Tag Archives: Nicki Minaj

The Zen of Young Money: Being Present to the Genius of Black Youth

24 Jan

Guest post by Dr. Alexis Pauline Gumbs, friend of CFC, Wonder Twin of me 🙂

I fly with the stars in the skies,
I am no longer trying to survive,
I believe that life is a prize,
But to live doesn’t mean you’re alive.

Being Black: Zen and the Art of Living with Fearlessness and Grace, Angel Kyodo Williams
“Over” Drake
“Moment for Life” Nicki Minaj

what am I doing? what am I doing?
oh yeah, that’s right, I’m doing me, I’m doing me
I’m living life right now
and this what I’m a do til its over
til it’s over, but it’s far from over


I am a member of a criminalized generation of black geniuses.

My twenty-something age-mates and the teenagers behind us are often dismissed as materialistic, crass, empty-headed, impulse addicts. Elders mourn our distance from the forms of social movement participation they would have imagined and mass media relates to us as a market to be bought, exploited and sold back to ourselves, ever cheaper.

As a particularly nerdy member of the so-called thoughtless generation, I resent the implication. And I wonder sometimes what it will take to make the forms of social interaction and critique that young black people are engaged in every moment of our high-tech or low-tech days legible to the baby boomers (since we all know that legibility to baby boomers is what makes something real in the United States).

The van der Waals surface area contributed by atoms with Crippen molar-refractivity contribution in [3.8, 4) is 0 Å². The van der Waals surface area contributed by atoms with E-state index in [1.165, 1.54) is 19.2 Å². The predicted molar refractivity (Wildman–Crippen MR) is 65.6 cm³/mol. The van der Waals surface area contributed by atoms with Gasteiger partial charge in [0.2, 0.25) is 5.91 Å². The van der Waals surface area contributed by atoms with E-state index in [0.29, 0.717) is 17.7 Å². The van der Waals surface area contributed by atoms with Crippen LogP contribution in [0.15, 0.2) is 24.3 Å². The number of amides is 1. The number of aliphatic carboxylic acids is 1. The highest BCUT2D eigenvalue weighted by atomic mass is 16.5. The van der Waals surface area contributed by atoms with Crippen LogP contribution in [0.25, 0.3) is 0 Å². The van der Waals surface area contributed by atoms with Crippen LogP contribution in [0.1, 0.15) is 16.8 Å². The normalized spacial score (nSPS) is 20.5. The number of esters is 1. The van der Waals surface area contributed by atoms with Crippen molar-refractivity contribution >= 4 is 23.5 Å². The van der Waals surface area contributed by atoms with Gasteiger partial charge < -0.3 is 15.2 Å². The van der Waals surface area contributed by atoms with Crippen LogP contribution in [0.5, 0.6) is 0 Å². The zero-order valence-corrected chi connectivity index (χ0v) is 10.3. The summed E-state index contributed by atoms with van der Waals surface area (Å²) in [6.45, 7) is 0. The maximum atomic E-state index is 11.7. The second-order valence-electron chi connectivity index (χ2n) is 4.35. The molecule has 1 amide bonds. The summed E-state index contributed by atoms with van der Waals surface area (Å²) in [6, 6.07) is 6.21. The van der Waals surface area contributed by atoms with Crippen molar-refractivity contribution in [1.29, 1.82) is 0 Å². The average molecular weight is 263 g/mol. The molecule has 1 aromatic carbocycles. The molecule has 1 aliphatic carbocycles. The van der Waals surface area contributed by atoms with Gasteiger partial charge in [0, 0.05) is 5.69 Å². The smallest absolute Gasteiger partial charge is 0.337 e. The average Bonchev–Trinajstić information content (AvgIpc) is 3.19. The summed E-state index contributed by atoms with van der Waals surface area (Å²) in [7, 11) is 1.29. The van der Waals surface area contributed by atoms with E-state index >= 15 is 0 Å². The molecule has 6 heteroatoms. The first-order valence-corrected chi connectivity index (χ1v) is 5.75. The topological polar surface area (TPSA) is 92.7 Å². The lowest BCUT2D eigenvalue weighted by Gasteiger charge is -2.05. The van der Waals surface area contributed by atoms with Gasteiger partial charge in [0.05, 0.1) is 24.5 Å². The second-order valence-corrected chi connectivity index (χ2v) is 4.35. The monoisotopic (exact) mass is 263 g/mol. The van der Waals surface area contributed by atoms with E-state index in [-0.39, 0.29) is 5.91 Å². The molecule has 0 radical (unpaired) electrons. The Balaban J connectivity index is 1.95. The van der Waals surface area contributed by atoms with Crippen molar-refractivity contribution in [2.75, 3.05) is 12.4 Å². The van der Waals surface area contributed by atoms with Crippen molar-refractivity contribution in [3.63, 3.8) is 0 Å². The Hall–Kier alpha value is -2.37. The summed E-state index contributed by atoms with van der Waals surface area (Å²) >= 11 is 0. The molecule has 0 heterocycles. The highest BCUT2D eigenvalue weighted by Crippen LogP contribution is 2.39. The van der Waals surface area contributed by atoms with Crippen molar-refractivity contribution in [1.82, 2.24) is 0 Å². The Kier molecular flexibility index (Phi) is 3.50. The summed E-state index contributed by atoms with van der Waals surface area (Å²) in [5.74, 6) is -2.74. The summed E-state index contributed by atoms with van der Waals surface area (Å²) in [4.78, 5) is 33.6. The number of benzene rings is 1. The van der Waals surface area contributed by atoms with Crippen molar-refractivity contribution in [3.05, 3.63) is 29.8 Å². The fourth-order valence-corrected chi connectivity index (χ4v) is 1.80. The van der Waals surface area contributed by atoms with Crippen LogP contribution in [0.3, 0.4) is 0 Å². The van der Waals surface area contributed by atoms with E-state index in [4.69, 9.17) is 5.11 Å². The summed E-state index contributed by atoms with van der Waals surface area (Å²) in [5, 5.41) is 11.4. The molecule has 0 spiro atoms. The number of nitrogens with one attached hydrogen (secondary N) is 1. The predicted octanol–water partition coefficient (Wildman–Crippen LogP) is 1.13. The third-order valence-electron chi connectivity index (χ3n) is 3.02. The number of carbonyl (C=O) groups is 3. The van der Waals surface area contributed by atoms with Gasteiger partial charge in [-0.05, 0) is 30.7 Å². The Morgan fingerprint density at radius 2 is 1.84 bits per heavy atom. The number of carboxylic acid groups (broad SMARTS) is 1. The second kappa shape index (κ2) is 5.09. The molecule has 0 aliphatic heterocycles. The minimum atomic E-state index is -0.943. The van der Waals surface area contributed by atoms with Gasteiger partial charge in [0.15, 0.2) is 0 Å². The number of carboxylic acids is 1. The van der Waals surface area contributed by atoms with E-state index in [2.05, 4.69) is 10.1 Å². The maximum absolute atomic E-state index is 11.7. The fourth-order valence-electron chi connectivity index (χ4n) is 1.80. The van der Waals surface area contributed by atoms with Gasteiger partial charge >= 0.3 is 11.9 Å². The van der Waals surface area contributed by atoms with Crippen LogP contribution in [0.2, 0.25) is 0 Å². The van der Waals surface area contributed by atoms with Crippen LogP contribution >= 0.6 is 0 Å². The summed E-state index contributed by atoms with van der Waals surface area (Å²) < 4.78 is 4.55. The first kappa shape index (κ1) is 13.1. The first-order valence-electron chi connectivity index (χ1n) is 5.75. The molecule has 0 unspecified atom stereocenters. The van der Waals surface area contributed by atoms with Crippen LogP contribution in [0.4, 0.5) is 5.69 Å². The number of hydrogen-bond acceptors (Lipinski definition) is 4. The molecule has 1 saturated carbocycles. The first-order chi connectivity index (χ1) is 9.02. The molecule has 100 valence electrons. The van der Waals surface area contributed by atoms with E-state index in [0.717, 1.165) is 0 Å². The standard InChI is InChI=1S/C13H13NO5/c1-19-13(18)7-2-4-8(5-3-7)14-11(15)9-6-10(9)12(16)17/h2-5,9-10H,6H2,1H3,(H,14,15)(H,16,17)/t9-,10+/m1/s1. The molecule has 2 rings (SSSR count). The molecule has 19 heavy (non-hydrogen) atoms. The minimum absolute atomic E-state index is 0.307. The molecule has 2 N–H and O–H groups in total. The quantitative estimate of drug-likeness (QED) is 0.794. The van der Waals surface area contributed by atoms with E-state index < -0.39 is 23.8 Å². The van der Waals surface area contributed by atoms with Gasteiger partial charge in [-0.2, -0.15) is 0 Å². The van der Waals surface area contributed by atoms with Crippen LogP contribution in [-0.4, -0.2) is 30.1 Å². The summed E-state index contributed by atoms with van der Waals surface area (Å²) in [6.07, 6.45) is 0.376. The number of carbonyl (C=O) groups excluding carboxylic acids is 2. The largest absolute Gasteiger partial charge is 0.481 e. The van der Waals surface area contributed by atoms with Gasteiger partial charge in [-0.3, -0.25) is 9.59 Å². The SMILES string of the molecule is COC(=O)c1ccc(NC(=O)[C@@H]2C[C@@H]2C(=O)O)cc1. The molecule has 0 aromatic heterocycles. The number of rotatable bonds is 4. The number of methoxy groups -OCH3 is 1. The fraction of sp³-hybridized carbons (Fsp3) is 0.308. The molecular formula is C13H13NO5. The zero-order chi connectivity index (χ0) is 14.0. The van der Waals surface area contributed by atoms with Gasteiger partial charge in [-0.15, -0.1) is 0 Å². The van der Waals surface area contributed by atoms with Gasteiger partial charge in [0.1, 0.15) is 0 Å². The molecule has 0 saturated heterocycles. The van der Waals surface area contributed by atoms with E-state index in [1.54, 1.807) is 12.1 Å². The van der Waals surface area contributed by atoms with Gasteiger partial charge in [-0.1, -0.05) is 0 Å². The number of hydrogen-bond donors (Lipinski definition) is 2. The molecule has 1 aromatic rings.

So this rare piece (on my part) of contemporary hip hop commentary is an attempt to provide a specific example for an undercredited belief that is at the basis of my queer intergenerational feminist politic of black love:

As young black people we are experts of our own experiences, we think about the meanings of our lives, the limits of our options and more often than not we choose not to conform, not to consent to an upright and respectable meaning of life. Even in our most nihilistic moments we are tortured artists and mad scientists, living a critique of a dominant society that cannot contain us and does not deserve us. This doesn’t mean that we are always doing the right thing (Spike Lee), but it does mean that any effective transformative politic that is accountable to us, young black people with a variety of intellectual and cultural attractions and modes, will respect us as genius participants in a culture in transition (singularity) instead of incorrectly assuming that we are mindless consumers.


I take, the example of two songs by two of the most visible young black artists around, members of a hip hop crew/entertainment company that has capitalized on glamourizing a sexualized, hyper-capitalist version of youth energy, chosen family, excess and fun: Nicki Minaj and Drake from the Lil Wayne fronted Young Money Crew.

I happen to have been listening to mainstream radio one day in the car during the week that I was reading Angel Kyodo Williams book Being Black, on the value of Zen principles for black people in the United States, and inexplicably free of the usual defenses and judgments I hold against the most highly marketed versions of hip-pop (no typo) and the self-protection against misogyny and hyper-exploitation that generally causes me to hold back my listening, I actually paid attention to the lyrics.